Women Reject The Trade Union Bill

j4dw-london-27By Diana Holland, assistant general secretary of Unite and treasurer of the Labour Party.

As trade union women come together for the annual parliament of working women this week, we do so at a time when trade unions are suffering a fundamental attack from the government.

Women are now the majority of trade union members in this country and an attack on trade unions, particularly on public-sector unions, hurts working women the most.

Who gains from trade unions being effective and who loses? The lessons from the key moments in trade union women’s history are clear, and the message on the banners at the turn of the last century said it all: “To fight, to struggle, to right the wrong.”

Many people have celebrated the achievements of the Ford female machinists who organised in their union and went on strike in 1968 and in 1984 to win recognition of their skill and fair and equal pay at work.

Their struggle led directly to the passage of the Equal Pay Act. If the Trade Union Bill had been the law of the land at the time, would the breakthrough on equal pay have even occurred at Ford, let alone the introduction of the new legal right to equal pay for all in 1970?

The female chainmakers of Cradley Heath went on strike in 1910 to be paid the minimum wage they were entitled to, and they won, paving the way for the national minimum wage introduced decades later. Would the shackles of the Trade Union Bill have prevented the women from gaining their rightful pay, and set back the introduction of this legal right even further? Would we still be waiting for it? Instead, at the time, men and women also being denied their pay rights gained courage and took action to get justice too.

Women in workplaces with a trade union have higher pay on average, a smaller gender pay gap, better flexible working opportunities and enhanced maternity pay. Why? Because they are not on their own trying to struggle against unfairness and inequality; they are part of a strong collective organised voice that can represent and bargain to root out exploitation and make a difference for the better.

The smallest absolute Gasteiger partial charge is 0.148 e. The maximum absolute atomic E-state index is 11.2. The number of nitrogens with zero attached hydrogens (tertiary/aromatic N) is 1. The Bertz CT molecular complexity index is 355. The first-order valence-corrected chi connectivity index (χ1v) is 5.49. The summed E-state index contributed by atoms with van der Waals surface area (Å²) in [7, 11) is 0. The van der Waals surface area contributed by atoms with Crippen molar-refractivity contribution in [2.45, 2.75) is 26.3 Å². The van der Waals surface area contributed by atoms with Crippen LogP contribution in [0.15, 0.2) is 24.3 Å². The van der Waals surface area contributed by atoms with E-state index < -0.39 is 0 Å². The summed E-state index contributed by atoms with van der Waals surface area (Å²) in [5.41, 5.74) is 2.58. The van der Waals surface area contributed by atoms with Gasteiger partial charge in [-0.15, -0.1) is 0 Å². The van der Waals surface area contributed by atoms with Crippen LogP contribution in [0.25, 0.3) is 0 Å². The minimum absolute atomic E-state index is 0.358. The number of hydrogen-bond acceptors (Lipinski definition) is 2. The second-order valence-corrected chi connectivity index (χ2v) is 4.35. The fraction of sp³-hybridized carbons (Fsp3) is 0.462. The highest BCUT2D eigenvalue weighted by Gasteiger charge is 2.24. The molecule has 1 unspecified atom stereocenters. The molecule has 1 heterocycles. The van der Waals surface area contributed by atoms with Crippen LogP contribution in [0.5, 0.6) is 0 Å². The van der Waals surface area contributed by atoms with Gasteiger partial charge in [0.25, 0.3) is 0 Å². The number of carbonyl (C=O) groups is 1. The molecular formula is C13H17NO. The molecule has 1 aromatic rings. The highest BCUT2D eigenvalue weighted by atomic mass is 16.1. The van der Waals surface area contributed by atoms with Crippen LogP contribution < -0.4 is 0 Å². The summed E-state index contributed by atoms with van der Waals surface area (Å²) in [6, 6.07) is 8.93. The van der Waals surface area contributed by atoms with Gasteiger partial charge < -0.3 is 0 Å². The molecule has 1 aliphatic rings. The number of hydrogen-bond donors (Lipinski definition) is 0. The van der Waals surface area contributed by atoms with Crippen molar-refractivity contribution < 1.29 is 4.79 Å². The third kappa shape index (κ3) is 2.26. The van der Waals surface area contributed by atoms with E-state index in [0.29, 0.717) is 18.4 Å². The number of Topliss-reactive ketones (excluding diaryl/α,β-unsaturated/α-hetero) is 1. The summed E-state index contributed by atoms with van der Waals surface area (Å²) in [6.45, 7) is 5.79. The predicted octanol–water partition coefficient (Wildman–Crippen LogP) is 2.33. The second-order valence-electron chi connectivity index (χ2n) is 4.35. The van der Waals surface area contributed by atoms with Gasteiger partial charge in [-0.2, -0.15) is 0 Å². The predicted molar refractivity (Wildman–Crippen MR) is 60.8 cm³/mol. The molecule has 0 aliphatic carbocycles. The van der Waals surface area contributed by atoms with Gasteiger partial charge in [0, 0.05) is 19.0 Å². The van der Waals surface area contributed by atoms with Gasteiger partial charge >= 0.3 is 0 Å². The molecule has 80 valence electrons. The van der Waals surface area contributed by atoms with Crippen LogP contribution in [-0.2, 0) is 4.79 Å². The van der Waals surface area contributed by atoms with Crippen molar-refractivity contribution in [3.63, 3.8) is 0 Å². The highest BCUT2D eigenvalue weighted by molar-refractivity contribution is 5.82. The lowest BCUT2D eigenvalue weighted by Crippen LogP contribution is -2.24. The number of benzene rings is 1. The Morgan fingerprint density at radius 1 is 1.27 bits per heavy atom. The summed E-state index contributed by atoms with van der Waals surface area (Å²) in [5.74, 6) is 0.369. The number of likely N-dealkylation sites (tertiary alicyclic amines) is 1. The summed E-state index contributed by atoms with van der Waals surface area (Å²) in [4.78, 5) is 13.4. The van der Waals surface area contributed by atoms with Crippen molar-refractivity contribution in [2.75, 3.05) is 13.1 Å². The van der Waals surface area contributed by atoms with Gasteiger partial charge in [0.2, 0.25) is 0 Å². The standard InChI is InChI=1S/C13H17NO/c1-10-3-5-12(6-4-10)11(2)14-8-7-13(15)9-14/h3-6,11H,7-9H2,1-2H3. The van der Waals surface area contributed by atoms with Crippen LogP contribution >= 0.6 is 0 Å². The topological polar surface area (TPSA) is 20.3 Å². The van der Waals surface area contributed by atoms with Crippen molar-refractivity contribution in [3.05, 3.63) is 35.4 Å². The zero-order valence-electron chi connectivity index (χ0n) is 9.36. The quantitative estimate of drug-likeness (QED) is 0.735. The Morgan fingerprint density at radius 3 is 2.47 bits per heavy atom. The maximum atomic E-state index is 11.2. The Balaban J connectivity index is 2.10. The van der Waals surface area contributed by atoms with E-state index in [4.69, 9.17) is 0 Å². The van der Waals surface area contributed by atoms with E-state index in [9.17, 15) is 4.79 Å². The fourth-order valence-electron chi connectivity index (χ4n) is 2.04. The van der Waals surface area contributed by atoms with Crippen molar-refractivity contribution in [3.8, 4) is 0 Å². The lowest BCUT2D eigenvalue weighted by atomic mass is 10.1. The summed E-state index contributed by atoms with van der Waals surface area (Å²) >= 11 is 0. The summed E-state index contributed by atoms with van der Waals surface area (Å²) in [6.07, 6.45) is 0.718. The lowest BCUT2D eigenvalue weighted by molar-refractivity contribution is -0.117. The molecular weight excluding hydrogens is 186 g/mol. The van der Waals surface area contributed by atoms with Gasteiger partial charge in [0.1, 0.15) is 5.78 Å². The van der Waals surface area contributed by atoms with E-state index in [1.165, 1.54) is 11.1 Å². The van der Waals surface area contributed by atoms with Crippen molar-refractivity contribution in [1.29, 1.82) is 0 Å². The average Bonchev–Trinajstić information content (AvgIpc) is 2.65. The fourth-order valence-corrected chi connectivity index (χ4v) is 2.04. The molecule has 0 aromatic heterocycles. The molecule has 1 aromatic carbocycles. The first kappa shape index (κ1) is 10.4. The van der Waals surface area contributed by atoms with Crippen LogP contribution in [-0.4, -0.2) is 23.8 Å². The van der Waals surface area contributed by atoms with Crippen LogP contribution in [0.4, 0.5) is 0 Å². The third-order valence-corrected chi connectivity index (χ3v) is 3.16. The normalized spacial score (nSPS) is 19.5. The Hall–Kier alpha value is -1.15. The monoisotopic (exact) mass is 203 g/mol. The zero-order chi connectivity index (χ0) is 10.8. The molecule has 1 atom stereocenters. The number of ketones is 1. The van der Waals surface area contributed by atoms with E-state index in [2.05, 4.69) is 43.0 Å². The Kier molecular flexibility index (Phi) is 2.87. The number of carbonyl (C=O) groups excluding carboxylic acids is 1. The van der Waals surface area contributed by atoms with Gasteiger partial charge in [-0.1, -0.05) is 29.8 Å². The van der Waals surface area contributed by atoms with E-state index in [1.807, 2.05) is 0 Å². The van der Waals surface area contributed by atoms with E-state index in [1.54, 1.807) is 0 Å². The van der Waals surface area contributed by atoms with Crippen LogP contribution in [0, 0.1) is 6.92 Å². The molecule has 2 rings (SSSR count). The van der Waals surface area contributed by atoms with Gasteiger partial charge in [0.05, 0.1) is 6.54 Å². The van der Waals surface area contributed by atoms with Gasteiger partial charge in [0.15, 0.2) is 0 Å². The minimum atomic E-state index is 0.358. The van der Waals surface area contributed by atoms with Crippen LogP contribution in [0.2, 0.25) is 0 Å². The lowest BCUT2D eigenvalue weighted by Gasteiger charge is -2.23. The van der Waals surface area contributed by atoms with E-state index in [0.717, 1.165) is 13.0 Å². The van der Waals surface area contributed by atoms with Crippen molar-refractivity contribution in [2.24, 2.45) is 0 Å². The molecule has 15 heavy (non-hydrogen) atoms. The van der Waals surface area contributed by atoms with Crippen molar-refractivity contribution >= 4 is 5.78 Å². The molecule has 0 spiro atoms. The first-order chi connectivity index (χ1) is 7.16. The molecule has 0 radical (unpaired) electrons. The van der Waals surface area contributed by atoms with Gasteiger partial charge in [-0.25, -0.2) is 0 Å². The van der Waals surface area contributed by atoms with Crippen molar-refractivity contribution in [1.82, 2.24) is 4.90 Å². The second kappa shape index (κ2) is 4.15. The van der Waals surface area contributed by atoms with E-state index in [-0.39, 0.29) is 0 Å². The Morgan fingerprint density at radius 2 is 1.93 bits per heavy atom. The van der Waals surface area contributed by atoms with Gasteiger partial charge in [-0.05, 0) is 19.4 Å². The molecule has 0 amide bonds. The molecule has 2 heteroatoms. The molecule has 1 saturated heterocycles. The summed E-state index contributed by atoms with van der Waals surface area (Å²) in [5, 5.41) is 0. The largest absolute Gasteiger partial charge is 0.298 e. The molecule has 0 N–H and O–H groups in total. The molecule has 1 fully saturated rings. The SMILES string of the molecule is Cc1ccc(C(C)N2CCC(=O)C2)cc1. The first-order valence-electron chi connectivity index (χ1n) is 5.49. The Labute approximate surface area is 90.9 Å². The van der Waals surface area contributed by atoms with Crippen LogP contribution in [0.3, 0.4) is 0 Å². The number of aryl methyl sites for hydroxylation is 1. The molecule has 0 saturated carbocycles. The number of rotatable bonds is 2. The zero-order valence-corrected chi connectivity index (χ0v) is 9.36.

And when in 1998 Labour introduced the overseas domestic workers visa, ending modern-day slavery for migrant domestic workers, this happened because they were organised as a community and in a trade union. The collective voice of the union strengthened the voices of individual workers who had been completely isolated and alone facing horrifying abuse.

As the last Tory-led government turned back the clock on these rights, so migrant domestic workers need again a strong trade union voice as part of a big alliance to end the “tied” visa and reinstate basic human rights.

The TUC Women’s Conference sets out our shared priorities for the year ahead. Organising against the Trade Union Bill and related attacks on union rights is there in the centre of those priorities. It has to be. But we want to increase those rights, not just to defend them from attack. Statutory rights for union equality reps are not just unfinished business from the Equality Act, they are now long overdue. Union equality reps act to prevent discrimination and harassment, to promote equality and a working environment where all are treated with dignity and respect. Yet they have no legal right to paid time off and facilities. Interestingly, just as the government is acting to attack these facilities for other union reps, so some employers are recognising the important role that union equality reps can play, and are ensuring they have the same rights as other union reps.

For International Women’s Day this year, UN labour organisation the ILO is holding a high-level event as part of its new sustainable development agenda, Getting to Equal by 2030. It has stated that “the world of work will be the forum where the struggle to realise gender equality will be lost or won.”

In that struggle, individual female workers, as that powerful trade union leader Mary Macarthur said over 100 years ago, can be broken like a single stick — but bind them together and they can’t be broken. It is that unity of purpose and collective strength that can make the difference.

The world of work is subject to many forces. When isolated working women come together they are a real force to be reckoned with, and that force is needed. But it is being attacked by this shameful Trade Union Bill.

It has been said that trade unions and the labour movement civilised the last century. We can be proud of our achievements, but there can be no let-up. As long as there are workers who are not treated with dignity and respect, who are fearful to speak out, who join trade unions in secret even though they know it is a legal right, trade unions must extend that strength and solidarity — “an injury to one is an injury to all.”

  • This blog first appeared in the Morning Star, March 9th.
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